Students in Bowling Green Independent Schools' Lighthouse leadership team hold the Buy Local award presented by Agriculture Commissioner Ryan Quarles, back left, to BGIS Food Service Director Kim Simpson, back right. (Kentucky Department of Agriculture photo)
Quarles Commends Bowling Green Schools for Reaching Kentucky Proud Milestone
School System Hits Lifetime Cap for State Reimbursements
BOWLING GREEN, Ky. (November 3, 2017) — Agriculture Commissioner Ryan Quarles today congratulated Bowling Green Independent Schools for becoming the first school system in Kentucky Proud history to reach the $36,000 lifetime cap on state reimbursements for local food purchases.
“Bowling Green Independent Schools is committed to serving the freshest, most nutritious foods to its students while at the same time supporting the local agricultural economy and keeping its food dollars close to home,” Commissioner Quarles said in a news conference at Jackson’s Orchard, which supplies apples for the school system. “Food service director Kim Simpson and her staff have developed relationships with local producers that will serve her schools and the community for years to come.”
“What an honor for Bowling Green Independent Schools to be the first school system receiving this Buy Local milestone,” Kim Simpson said. “We are proud of the relationships we have cultivated over the years. We will continue to buy local products in the future, investing our dollars into the friends and neighbors in our community.”
Surrounded by Kentucky Proud vendors, school representatives, and local elected officials, Commissioner Quarles said the school system was reimbursed a total of $36,000 in the past three years through the Kentucky Department of Agriculture’s (KDA’s) Buy Local program and its predecessor, Restaurant Rewards. The system spent more than $250,000 on local Kentucky Proud foods in that span, Commissioner Quarles said.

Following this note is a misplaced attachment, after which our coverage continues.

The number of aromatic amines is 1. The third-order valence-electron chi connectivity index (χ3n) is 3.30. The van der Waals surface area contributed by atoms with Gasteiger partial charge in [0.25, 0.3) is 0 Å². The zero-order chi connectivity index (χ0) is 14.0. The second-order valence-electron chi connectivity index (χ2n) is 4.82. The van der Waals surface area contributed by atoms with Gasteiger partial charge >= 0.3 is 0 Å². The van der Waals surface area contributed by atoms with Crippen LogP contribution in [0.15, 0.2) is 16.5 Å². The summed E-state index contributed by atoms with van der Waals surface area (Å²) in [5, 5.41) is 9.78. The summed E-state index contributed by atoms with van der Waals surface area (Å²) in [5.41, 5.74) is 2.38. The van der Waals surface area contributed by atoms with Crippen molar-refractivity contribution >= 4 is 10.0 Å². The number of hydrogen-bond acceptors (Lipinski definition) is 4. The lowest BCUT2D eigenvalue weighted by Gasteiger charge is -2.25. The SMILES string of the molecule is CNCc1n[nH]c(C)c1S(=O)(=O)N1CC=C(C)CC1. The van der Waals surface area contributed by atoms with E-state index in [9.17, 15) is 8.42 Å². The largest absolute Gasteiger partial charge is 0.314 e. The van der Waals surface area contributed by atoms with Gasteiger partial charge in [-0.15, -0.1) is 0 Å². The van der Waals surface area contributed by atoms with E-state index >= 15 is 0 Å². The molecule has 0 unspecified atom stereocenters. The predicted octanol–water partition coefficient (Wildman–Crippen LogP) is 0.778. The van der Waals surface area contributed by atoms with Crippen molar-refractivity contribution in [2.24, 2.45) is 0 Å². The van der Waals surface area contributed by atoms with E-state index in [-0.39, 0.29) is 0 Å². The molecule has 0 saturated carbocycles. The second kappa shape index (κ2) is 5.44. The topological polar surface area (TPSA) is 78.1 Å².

The event was preceded by a reception featuring Perdue Farms’ Harvestland Tenderready Drumsticks, a Kentucky Proud product raised on Kentucky farms and processed at the Perdue plant in Ohio County and created to serve to students in grades K-12. Jackson’s Orchard served apple cider and caramel apples, and Prairie Farms provided milk and ice cream. A broccoli and cheese soup prepared by Custom Food Solutions that includes broccoli grown in Kentucky also was a part of the reception.
Under the Buy Local program, a restaurant or other food service may be reimbursed 15 percent of the cost of eligible Kentucky Proud products up to $12,000 per year, with a lifetime cap of $36,000. Buy Local was launched in early 2016 to encourage food services to purchase Kentucky Proud foods and raise consumer awareness of the economic importance of supporting family farms and small businesses.
To find out more about Buy Local, go to kyagr.com/marketing/buy-local.html.
The KDA administers the Farm to School program, which helps connect Kentucky school systems with local farmers and small businesses. Kentucky schools spent nearly $8.9 million on local food products in 2013-2014. More than 700 schools in 77 Kentucky school districts had programs in place to buy local Kentucky foods for their school cafeterias, according to the 2015 Farm to School Census compiled by the U.S. Department of Agriculture (USDA). Many students take part in planting school gardens, visiting farms, and turning the cafeteria into a classroom.
The program conducts the annual Farm to School Junior Chef competition, in which high school cooking teams compete for scholarships and the coveted Junior Chef Trophy while learning cooking skills and gaining an appreciation for local foods. The competition has developed into a national model, and 2017 champion Montgomery County will compete against champions from seven other southern states in the first Southeastern Junior Chef Tournament next May at Sullivan University in Louisville.